Good afternoon fellow executives, shareholders, and employees of Renquist Analong Entertainment Studios. My name is Obadiah Renquist-Hill. As president and CEO of this multinational board game entertainment conglomerate, I know first hand the importance of finding the right employees. Because finding the right employees means that they can deal with each other’s problems, leaving more time for me to do whatever it is that I do here.
And an integral part of that training is the Ethics On The Job board game. Published in 1998, it still holds nuggets of wisdom that I use to train my employees on the do’s and don’t of ethical behavior in the workplace. Furthermore, it negates the need for me to actually speak with them directly.
That’s why Pair Of Dice Paradise has asked me here today, to contribute my corporate wisdom in this episode of Thrift Sift, the series that examines board games that Chaz picks up at thrift stores because they look interesting, bizarre, or a combination of both.
So join me in this on-the-job training seminar, as I teach ya’ll 1998’s Ethics On The Job board game, where your employees have fun while they learn standards for ethical behavior on the job. Because the only thing employees enjoy more than going to work is playing a game in their spare time where they recreate workplace issues. It’s Ethics On The Job, today on Thrift Sift.
Now, you may not realize this, but company presidents like me have to make many difficult decisions every day -- heh, heh, heh, I’m just kidding, that’s why we have HR departments. Some of the most difficult duties that someone that I’ve hired to hire someone to hire someone to hire someone in HR has, are disciplining non-executive-level employees who have acted unethically.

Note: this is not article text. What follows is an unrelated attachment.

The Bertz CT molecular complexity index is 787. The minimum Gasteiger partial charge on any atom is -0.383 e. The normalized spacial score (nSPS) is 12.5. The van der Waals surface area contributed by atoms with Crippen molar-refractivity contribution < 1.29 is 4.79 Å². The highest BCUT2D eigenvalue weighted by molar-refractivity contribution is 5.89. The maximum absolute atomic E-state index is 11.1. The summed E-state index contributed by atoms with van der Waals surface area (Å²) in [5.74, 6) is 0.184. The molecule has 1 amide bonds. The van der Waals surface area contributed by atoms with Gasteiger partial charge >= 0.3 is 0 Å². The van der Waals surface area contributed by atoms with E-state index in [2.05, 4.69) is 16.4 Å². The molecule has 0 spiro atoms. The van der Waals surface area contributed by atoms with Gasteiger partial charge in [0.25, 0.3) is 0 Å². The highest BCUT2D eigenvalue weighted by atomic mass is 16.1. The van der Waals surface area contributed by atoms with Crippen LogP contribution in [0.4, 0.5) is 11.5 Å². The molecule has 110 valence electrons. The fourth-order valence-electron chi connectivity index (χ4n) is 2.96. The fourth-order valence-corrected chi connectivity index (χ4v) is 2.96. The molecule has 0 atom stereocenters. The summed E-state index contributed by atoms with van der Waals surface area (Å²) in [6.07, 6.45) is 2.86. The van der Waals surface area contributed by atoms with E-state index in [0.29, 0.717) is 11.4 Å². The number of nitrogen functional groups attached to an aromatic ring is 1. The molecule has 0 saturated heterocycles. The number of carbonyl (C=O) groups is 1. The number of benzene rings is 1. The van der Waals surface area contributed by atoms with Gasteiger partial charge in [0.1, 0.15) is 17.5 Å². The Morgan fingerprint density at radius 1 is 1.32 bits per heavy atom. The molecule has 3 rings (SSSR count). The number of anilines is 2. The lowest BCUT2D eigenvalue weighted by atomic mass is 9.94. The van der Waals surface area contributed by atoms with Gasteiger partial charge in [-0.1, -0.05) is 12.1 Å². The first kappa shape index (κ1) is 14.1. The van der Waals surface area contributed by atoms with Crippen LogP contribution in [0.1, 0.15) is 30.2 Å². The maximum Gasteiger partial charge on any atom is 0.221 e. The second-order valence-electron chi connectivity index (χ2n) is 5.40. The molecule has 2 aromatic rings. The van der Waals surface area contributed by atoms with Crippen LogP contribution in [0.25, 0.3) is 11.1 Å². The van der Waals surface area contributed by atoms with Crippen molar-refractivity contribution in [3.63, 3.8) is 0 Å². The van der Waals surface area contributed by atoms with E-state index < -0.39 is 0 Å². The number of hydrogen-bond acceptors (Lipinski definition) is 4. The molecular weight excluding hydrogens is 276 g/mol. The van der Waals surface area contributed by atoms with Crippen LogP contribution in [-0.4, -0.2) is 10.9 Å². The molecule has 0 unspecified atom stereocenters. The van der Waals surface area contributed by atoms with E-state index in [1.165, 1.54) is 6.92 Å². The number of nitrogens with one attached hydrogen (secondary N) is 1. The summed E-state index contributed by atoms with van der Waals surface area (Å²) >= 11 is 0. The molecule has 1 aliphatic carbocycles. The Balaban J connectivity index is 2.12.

In Ethics On The Job, each player takes on the role of the president of his or her own company, and earns money by handling a series of moral dilemmas wisely. Yes, demonstrating the importance of ethics to your employees by offering them monetary rewards is an excellent idea, because you know what they say, the love of money is the root of all kinds of ethical behavior.
To prepare a game of Ethics On The Job in order to brainwash, er, teach your employees, first set up its components: one game board, one deck of yellow sample situation cards, several blue sample situation cards, a stack of employee cards, one die, six pawns and a stack of cold, hard, brightly colored photocopied cash.
Each of your pawns, er employees, should choose a pawn and place them on the Start space. Players should now choose a banker, who will pass out $3,000 to each player. As in real life, the banker absolutely should not manipulate the rules of the game to receive any extra money, bonuses or dividends; in any way that would leave a paper trail… uh, because that would be “unethical”?
Next, several employee cards are dealt to each player. Each one represents a fictitious employee that works for you at your company at the start of the game. Players should place their own employee cards in front of them, with the names facing up. This is your staff of underlings.
Put the rest of the employee cards on the game board square marked “Expendable”, er, “Unemployed”, with the names facing down. The employees in the Unemployed pile are not working for any of the players.